Culture

Late Nintendo boss's legacy was 50 years in the making

Hiroshi Yamauchi wasn't much of a video-game player, but he led the Japanese cultural revolution of the '80s

Hiroshi Yamauchi in 1999.
Yoshikazu Tsuno/AFP/Getty Images

Nintendo patriarch Hiroshi Yamauchi, who died Thursday of pneumonia at 85, not only led the relatively small parlor-game company to video-game supremacy but also symbolized the rise of Japanese cultural dominance in the 1980s.

He led Nintendo through its most revolutionary years, pushing it from a humble operation in the '50s to a name synonymous with "game system" in the '80s. Yamauchi's influence can be felt in games as diverse as "Tetris," which he helped bring to Nintendo, and "Grand Theft Auto," which was inspired by his decisions decades earlier.

Nintendo was the first major Japanese video-game company and its rise marked the beginning of a seemingly unstoppable Japanese cultural influence that included children's programming like "Voltron" and fights over foreign cars in Detroit. Yamauchi led the wave of Japanese pop culture, though the small, tough businessman probably had more in common with Lee Iacocca than with Steve Jobs.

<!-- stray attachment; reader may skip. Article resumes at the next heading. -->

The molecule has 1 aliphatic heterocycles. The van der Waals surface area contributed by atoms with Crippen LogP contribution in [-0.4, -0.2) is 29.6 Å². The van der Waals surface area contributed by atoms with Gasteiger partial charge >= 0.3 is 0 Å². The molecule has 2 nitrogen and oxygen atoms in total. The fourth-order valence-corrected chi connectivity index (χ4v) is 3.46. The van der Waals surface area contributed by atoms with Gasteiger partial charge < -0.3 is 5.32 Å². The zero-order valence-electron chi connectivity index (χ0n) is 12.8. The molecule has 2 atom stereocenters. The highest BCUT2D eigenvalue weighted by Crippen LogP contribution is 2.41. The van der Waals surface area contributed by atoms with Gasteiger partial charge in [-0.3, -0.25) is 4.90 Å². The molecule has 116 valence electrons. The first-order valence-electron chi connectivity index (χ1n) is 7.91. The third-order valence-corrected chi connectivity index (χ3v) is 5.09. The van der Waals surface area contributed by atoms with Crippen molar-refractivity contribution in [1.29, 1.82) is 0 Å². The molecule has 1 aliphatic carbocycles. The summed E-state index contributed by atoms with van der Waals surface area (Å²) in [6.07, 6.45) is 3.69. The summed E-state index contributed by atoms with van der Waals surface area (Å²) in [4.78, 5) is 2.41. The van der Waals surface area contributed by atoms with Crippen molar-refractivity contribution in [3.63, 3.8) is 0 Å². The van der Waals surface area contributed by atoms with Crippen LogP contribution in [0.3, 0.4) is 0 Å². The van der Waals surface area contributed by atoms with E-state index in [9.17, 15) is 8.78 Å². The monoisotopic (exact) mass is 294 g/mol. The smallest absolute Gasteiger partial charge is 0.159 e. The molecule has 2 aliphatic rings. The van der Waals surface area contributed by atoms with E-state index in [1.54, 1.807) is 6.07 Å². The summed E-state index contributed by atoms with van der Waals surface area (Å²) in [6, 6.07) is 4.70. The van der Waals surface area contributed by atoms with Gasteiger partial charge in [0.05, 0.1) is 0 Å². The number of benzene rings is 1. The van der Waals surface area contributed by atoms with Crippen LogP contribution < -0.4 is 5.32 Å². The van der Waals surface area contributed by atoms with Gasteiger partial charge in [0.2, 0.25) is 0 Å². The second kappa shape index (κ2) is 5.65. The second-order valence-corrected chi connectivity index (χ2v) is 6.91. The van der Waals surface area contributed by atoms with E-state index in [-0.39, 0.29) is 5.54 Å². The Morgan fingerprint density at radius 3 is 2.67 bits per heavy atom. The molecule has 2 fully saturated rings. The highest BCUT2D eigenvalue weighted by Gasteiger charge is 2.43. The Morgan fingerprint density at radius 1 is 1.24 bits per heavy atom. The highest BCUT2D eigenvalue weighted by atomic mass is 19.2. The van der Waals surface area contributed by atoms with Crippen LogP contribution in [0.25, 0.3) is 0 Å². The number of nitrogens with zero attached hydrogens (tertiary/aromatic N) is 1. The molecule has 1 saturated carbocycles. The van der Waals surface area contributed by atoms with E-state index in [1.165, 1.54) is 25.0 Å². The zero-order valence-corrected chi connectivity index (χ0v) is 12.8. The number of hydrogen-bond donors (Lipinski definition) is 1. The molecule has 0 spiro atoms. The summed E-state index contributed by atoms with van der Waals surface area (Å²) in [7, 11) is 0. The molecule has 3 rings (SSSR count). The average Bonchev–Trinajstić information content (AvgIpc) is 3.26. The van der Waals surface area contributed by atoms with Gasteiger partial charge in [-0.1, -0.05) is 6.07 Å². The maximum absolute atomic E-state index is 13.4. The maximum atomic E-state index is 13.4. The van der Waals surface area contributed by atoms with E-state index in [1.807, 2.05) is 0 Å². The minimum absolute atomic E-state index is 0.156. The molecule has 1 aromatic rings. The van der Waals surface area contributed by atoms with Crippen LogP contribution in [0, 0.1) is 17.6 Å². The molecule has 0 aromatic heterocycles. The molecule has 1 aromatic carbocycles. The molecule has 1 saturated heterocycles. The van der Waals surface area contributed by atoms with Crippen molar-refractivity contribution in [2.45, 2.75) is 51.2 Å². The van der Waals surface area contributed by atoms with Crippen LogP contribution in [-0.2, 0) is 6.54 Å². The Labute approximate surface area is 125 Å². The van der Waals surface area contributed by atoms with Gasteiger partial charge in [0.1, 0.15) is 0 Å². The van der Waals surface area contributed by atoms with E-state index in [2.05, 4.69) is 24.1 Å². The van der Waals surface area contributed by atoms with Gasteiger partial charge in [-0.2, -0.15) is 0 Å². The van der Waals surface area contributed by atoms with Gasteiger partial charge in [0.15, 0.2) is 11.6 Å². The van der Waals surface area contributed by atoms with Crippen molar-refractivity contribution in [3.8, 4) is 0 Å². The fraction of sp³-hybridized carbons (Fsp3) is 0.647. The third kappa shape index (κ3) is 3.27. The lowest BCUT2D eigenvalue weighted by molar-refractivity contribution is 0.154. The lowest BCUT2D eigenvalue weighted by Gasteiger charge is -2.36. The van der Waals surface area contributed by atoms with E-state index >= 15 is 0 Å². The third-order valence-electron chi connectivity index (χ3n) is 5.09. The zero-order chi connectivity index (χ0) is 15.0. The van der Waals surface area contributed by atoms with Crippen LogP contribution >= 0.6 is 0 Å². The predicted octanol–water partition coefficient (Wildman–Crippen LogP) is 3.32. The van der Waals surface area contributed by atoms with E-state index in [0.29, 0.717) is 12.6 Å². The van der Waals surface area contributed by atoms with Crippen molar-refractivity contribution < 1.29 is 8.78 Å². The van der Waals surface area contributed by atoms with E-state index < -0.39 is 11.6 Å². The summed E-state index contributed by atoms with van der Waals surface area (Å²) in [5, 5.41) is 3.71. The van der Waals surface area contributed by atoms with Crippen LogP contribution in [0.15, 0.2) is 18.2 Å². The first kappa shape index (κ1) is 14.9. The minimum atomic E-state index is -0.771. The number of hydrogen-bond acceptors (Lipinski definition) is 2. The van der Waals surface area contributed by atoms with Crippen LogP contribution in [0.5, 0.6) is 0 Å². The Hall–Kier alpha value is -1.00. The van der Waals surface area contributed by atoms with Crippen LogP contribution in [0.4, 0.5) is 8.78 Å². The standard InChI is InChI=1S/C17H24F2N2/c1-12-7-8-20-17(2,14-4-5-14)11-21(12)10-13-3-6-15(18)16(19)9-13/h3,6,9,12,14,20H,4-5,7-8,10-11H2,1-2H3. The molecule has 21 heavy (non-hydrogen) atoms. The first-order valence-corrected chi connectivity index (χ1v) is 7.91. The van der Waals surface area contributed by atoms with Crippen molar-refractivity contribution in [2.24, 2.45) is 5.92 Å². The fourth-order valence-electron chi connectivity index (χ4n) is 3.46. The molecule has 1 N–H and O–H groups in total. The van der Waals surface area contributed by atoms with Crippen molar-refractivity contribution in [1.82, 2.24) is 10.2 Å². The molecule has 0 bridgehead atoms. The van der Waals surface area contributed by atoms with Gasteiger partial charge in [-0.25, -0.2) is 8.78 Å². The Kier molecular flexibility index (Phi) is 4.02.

"Yamauchi has never played a video game in his life, and he had little interest in them," David Sheff wrote in 1993's seminal "Game Over: Nintendo's Battle to Dominate Videogames." "Still, he alone was the judge and jury when it came to deciding which games Nintendo would release. It was audacious, as he was either remarkably intuitive or terrifically lucky."

Yamauchi was only 22 when he inherited the small but stable Nintendo playing card company from his grandfather. He promptly fired most of the employees and replaced them with fresh blood eager to take the Kyoto-based company in a new, albeit risky direction. Equating complacency with lost ground, the young Yamauchi diversified Nintendo's portfolio with many businesses, including vending machines and a short-lived taxi service. He led the company into coin-operated machines just as parlor BB gun and skee-ball games moved from the boardwalk to indoor arcades. In today's landscape, Yamauchi's new direction for Nintendo would be the equivalent of Bicycle playing cards suddenly deciding to make a competitor to Sony's PlayStation 4.